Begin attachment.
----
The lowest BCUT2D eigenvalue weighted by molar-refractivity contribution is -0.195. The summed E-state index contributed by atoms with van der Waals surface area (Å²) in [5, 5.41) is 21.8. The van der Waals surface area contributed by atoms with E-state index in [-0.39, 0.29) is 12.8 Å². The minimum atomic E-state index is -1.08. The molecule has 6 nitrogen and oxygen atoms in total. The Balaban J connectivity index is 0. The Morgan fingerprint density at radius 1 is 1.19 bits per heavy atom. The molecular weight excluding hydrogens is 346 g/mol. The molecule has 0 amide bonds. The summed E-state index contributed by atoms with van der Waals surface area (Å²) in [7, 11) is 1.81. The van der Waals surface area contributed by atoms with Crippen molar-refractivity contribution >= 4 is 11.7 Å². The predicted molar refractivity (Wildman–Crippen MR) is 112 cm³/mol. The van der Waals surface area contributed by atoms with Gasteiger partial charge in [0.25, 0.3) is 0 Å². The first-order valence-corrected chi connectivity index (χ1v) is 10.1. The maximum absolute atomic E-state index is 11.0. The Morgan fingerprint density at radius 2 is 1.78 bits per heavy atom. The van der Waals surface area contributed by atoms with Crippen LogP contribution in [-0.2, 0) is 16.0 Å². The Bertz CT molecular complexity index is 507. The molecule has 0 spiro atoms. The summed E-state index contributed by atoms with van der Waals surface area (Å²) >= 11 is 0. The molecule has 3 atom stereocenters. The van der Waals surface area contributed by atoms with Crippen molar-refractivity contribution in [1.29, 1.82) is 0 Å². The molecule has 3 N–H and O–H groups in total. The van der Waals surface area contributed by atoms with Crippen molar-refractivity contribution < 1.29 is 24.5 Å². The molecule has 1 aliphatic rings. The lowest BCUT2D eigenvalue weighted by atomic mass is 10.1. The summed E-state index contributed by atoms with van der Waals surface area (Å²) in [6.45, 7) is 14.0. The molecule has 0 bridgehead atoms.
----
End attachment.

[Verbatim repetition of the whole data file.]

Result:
The lowest BCUT2D eigenvalue weighted by molar-refractivity contribution is -0.195. The summed E-state index contributed by atoms with van der Waals surface area (Å²) in [5, 5.41) is 21.8. The van der Waals surface area contributed by atoms with E-state index in [-0.39, 0.29) is 12.8 Å². The minimum atomic E-state index is -1.08. The molecule has 6 nitrogen and oxygen atoms in total. The Balaban J connectivity index is 0. The Morgan fingerprint density at radius 1 is 1.19 bits per heavy atom. The molecular weight excluding hydrogens is 346 g/mol. The molecule has 0 amide bonds. The summed E-state index contributed by atoms with van der Waals surface area (Å²) in [7, 11) is 1.81. The van der Waals surface area contributed by atoms with Crippen molar-refractivity contribution >= 4 is 11.7 Å². The predicted molar refractivity (Wildman–Crippen MR) is 112 cm³/mol. The van der Waals surface area contributed by atoms with Gasteiger partial charge in [0.25, 0.3) is 0 Å². The first-order valence-corrected chi connectivity index (χ1v) is 10.1. The maximum absolute atomic E-state index is 11.0. The Morgan fingerprint density at radius 2 is 1.78 bits per heavy atom. The van der Waals surface area contributed by atoms with Crippen LogP contribution in [-0.2, 0) is 16.0 Å². The Bertz CT molecular complexity index is 507. The molecule has 0 spiro atoms. The summed E-state index contributed by atoms with van der Waals surface area (Å²) >= 11 is 0. The molecule has 3 atom stereocenters. The van der Waals surface area contributed by atoms with Crippen molar-refractivity contribution in [1.29, 1.82) is 0 Å². The molecule has 3 N–H and O–H groups in total. The van der Waals surface area contributed by atoms with Crippen molar-refractivity contribution < 1.29 is 24.5 Å². The molecule has 1 aliphatic rings. The lowest BCUT2D eigenvalue weighted by atomic mass is 10.1. The summed E-state index contributed by atoms with van der Waals surface area (Å²) in [6.45, 7) is 14.0. The molecule has 0 bridgehead atoms.